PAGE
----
Risk of death in patients with a cytokine storm due to COVID-19 three times lower after administration of tocilizumab
The latest SARSTer study shows that tocilizumab reduces the risk of death three times in patients with a cytokine storm in the course of COVID-19.
The results of the SARSTer study were published by the medical preprint server medRxiv. They indicate that tocilizumab, a drug previously used mainly in the treatment of rheumatoid arthritis, reduces the risk of death by a factor of three in patients with cytokine storm due to COVID-19.
According to Professor Robert Flisiak, President of the Polish Society of Epidemiology and Physicians of Infectious Diseases and programme coordinator, the effectiveness of the drug is even greater in hospitalised patients with a particularly severe course of the disease, in whom oxygen saturation is below 90 percent.
In addition, in this group of patients, more than 80 percent reduction in the probability of the need for mechanical ventilation (connection to a ventilator) was observed, as was a significant reduction in the time to clinical improvement.
A cytokine storm is caused by a rapid immune system response to an infection, in this case caused by the SARS-CoV-2 coronavirus. It is a rapid inflammation that is very detrimental to the course of COVID-19 as it can severely damage lung tissue and even cause death. This can also occur in patients in good general health without comorbidities.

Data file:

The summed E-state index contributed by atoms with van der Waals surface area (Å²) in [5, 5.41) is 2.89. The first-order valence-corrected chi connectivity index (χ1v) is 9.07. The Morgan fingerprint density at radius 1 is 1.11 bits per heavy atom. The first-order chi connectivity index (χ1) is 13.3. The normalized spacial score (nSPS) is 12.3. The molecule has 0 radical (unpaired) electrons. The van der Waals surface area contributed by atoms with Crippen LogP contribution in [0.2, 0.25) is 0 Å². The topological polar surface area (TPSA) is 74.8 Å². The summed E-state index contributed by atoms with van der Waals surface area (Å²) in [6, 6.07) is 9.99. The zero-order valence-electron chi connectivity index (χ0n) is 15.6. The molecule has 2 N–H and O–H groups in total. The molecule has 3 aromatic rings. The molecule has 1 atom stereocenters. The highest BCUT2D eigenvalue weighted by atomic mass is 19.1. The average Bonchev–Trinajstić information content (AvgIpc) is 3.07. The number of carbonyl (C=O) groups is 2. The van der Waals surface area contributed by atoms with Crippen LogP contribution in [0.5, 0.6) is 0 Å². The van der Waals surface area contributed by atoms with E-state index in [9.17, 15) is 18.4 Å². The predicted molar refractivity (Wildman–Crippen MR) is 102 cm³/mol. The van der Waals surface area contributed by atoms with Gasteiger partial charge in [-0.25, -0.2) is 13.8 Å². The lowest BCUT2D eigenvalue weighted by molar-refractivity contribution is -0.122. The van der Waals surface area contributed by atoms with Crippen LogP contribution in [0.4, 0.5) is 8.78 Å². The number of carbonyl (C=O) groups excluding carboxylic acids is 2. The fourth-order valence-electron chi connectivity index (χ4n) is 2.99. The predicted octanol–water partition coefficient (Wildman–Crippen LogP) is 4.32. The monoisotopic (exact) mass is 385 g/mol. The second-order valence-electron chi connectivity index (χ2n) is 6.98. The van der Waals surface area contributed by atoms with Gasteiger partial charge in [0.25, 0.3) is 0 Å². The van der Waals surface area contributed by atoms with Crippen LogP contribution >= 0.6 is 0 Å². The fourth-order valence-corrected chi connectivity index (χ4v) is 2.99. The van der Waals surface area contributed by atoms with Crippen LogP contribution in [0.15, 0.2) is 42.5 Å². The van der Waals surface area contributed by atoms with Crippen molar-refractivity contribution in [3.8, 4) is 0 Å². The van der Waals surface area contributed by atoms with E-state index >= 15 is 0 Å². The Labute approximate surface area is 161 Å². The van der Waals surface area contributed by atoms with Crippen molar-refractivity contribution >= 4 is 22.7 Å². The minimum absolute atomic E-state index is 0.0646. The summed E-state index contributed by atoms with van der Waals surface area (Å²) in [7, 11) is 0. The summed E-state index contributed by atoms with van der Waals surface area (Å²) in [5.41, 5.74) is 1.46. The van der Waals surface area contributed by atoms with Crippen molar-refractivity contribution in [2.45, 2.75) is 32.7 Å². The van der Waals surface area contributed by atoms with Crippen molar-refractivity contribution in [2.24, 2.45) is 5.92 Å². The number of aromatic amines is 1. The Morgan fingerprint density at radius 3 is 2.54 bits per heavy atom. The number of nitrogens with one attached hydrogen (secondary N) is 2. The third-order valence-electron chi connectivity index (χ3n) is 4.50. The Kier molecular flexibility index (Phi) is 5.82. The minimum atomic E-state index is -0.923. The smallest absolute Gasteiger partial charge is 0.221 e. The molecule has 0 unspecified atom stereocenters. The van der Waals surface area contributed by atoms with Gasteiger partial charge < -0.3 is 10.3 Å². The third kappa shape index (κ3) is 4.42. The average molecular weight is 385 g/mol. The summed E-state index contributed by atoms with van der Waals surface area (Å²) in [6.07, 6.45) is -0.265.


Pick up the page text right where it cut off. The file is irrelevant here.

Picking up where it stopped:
Since the outbreak of the epidemic, specialists have been looking for an effective method of stopping this hyper-response of the body (hypercytokinaemia) to the coronavirus attack.
Professor Flisiak said that SARSTer is a non-interventional research program aimed at assessing the effectiveness and safety of various COVID-19 therapy options used in Poland in patients treated from March 1, 2020. The study was initiated and is carried out under the auspices of the Polish Society of Epidemiology and Physicians of Infectious Diseases.
The obtained data will be analysed depending on a number of baseline parameters and taking into account different endpoints assessing the effectiveness of the therapy. The study is carried out on the internet platform prepared by Tiba, previously used in the EpiTer-2 and EpiGeneS projects.
Thirty Polish centres treating SARS-CoV-2 infections participate in the project. The program was launched on June 7, 2020, and data of 3,184 patients were entered by February 12, 2021.
The publication is available at: https://www.medrxiv.org/content/10.1101/2021.01.28.21249932v1. (PAP)
Author: Zbigniew Wojtasiński
zbw/ agt/ kap/